As a caveat, these initial sensitivity tests likely hide spatially localized parametric sensitivities. More critically, feedbacks in a two-way coupled ice sheet and basal hydrology model configuration may strongly change relative sensitivities to basal hydrology parameters. These analyses will be better placed in a future study examining fully coupled dynamics.

This paper presents a physically based hydrology model for numerical
simulations over a glacial cycle at continental scales. The model
considers two types of drainage systems: a distributed system that
slowly drains basal water, and a fast draining channelized system.
The distributed hydrology system is modelled with Darcy's law

The model was tested over a set of synthetic ice profiles and topography. The results of these tests show that the model is mass conserving and that the water flows down the hydraulic potential gradient where it can exit the ice sheet or form subglacial lakes.

With the model validated using the synthetic ice sheets,
the model was then one-way coupled to the GSM for testing on the North American
ice sheet complex at LGM. The sensitivity results in Figs.

The hydrology model also identified areas of low effective pressure, indicating areas of potentially fast flowing ice. These results were self-consistent with the GSM's parameterized areas of the fast-flowing ice.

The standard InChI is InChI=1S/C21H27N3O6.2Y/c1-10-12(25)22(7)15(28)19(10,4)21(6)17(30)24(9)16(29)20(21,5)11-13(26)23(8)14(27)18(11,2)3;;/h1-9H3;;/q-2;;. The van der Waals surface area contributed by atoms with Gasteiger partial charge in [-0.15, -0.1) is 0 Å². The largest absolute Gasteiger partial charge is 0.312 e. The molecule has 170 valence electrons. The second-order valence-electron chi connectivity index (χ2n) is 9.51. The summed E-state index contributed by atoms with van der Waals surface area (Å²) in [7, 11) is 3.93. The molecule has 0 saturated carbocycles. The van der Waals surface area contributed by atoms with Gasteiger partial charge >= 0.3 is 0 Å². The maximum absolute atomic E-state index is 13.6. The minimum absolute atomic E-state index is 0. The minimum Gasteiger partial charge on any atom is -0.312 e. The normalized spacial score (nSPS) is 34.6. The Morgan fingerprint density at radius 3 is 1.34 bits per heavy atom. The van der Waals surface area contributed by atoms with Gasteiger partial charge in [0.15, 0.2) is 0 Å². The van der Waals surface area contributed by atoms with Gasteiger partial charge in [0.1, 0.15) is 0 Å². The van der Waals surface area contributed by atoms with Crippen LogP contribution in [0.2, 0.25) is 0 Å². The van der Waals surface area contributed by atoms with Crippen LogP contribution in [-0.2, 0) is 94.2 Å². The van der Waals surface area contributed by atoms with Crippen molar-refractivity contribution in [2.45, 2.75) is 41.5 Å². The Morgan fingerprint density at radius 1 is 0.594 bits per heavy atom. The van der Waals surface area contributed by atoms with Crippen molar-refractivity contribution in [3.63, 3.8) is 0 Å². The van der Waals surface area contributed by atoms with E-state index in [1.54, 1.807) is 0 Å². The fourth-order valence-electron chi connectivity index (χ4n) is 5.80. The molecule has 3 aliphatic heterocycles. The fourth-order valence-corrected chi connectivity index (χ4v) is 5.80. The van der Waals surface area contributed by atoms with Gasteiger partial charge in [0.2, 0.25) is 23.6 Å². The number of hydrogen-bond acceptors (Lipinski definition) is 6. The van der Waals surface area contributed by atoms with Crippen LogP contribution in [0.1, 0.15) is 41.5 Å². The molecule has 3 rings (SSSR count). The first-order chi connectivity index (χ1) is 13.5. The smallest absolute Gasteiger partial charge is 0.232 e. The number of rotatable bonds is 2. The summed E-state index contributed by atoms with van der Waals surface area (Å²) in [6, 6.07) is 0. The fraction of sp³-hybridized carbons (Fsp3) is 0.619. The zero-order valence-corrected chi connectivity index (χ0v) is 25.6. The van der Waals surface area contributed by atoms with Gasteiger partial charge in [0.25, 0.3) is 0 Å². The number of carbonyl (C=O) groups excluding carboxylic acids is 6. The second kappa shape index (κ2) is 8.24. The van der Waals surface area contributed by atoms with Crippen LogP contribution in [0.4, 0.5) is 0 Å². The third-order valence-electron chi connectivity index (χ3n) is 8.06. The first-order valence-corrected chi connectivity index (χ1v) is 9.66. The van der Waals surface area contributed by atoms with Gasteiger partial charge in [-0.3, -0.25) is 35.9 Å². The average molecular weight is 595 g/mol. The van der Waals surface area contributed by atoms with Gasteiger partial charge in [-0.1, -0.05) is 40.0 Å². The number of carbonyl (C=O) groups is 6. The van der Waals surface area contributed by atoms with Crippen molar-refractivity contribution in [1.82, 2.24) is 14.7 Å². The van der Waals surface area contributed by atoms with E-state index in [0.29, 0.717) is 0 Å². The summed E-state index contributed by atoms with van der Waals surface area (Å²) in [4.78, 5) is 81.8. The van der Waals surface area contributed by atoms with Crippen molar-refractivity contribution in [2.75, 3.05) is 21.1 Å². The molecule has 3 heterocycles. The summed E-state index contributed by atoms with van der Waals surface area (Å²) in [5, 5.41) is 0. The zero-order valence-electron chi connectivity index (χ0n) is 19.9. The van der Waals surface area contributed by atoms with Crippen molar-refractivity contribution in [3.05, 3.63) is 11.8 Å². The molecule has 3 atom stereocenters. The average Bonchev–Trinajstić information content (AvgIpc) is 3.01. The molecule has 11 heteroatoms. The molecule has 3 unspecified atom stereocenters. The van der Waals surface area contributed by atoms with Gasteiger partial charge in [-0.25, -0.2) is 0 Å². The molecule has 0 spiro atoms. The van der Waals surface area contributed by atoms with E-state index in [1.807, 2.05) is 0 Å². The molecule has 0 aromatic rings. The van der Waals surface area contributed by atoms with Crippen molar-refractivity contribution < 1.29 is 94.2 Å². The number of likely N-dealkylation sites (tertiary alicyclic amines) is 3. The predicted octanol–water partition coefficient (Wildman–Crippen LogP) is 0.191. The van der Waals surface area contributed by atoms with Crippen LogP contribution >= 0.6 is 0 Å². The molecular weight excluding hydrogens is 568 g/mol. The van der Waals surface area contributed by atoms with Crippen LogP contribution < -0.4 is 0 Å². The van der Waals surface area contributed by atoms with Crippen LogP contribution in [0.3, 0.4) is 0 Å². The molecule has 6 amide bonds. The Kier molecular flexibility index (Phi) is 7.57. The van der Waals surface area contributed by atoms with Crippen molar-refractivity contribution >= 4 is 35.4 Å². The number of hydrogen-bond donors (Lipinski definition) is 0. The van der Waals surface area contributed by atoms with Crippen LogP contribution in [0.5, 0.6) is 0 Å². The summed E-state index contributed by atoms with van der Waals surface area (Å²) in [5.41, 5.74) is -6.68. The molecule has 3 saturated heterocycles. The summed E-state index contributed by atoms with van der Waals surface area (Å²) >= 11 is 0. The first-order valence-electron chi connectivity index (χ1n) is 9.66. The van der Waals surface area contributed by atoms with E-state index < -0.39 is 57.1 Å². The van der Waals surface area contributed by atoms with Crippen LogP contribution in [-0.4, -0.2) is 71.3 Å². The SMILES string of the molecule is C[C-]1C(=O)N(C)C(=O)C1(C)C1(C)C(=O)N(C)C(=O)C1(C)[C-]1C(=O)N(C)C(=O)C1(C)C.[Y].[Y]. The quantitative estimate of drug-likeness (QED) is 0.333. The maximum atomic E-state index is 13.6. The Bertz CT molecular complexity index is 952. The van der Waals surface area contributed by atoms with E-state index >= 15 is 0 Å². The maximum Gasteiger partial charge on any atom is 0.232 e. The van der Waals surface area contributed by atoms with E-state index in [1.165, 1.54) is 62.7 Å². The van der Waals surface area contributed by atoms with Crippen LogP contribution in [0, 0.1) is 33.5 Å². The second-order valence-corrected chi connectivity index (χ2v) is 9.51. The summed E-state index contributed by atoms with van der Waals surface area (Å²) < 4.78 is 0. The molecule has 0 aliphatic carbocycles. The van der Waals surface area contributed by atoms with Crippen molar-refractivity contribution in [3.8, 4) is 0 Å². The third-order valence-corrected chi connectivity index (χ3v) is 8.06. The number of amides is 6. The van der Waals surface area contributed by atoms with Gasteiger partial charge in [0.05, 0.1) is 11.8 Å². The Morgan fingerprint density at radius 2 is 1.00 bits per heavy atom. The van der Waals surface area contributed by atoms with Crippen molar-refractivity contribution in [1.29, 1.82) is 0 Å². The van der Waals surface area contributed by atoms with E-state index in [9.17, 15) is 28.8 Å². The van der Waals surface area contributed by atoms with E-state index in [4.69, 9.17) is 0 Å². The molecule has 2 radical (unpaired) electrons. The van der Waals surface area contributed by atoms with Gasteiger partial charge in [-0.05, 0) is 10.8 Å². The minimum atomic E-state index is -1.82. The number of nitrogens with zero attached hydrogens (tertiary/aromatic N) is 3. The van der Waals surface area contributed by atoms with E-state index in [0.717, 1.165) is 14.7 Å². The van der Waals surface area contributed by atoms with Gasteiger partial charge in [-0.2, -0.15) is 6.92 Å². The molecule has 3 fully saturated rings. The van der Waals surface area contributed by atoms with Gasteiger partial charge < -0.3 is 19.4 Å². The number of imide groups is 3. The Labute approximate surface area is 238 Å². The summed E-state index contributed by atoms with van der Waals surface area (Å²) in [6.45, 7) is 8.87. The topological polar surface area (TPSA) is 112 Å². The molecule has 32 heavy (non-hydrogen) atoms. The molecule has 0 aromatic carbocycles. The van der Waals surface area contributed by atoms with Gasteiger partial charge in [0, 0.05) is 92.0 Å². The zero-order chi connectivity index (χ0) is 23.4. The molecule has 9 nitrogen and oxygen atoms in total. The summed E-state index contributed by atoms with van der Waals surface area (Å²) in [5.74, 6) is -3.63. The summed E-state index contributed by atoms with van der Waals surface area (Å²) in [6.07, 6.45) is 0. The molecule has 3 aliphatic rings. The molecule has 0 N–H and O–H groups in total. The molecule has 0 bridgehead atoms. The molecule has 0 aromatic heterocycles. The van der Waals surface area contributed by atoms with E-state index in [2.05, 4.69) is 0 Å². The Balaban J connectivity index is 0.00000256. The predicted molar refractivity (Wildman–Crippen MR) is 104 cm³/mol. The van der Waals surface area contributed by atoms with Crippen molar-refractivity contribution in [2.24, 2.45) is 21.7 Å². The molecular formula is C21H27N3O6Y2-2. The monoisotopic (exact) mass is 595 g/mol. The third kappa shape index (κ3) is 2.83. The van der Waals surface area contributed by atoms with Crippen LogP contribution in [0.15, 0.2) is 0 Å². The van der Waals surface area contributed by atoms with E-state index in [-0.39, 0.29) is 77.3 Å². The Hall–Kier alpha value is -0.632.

The hydrology model presented here has been shown to be stable and
robust for the range of parameters used in this study. The coupled model
generally takes 5–8 h to run for a North American glacial cycle
(0.5

As an initial implementation of a 2-D basal hydrology solver, there
were several simplifications made to facilitate the initial study of
the basic properties of the subglacial water dynamics. One
simplification was that the aquifer drainage parameter was used instead of
a real aquifer drainage system

Basal hydrology code with validation drivers is freely
available at

The model uses the mass continuity equation (Eq.

Equation (

Variations of subglacial hydraulic conductivity,

This then simplifies to

Using the approximation

The model presented in this paper uses two predictor–corrector methods with
different predictors but identical corrector. The first predictor method,
based on Heun's method

The first step in Heun's method is to take some initial conditions
(

When the previous time step value of

Regardless of which predictor equation is active, the
trapezoidal scheme is applied to give the corrected value,

The Darcian flux,

If we consider the case of the flux on the westward edge of the grid cell,

Following the rules of

To simplify the flux equation, the upwind scheme

Hydrology model flow chart highlighting the processes involved in simulating basal water flow.

JH, BN, and TB performed the majority of the source code reconfiguration. BN provided overall oversight. JH designed the experiments, and carried them out with assistance from YM and DG. JH and BN prepared the manuscript with contributions from all co-authors.

The authors declare that they have no conflict of interest.

We thank Jesse Johnson and Julien Seguinot for their thoughtful and helpful reviews. This work also significantly benefited from a review of the associated Thesis by Jesse Johnson. Entcho Demirov offered some helpful numerical suggestions. This work was supported by a NSERC Discovery Grant (Lev Tarasov), the Canadian Foundation for Innovation (Lev Tarasov), and the Atlantic Computational Excellence Network (ACEnet). Edited by: Philippe Huybrechts Reviewed by: Jesse Johnson and Julien Seguinot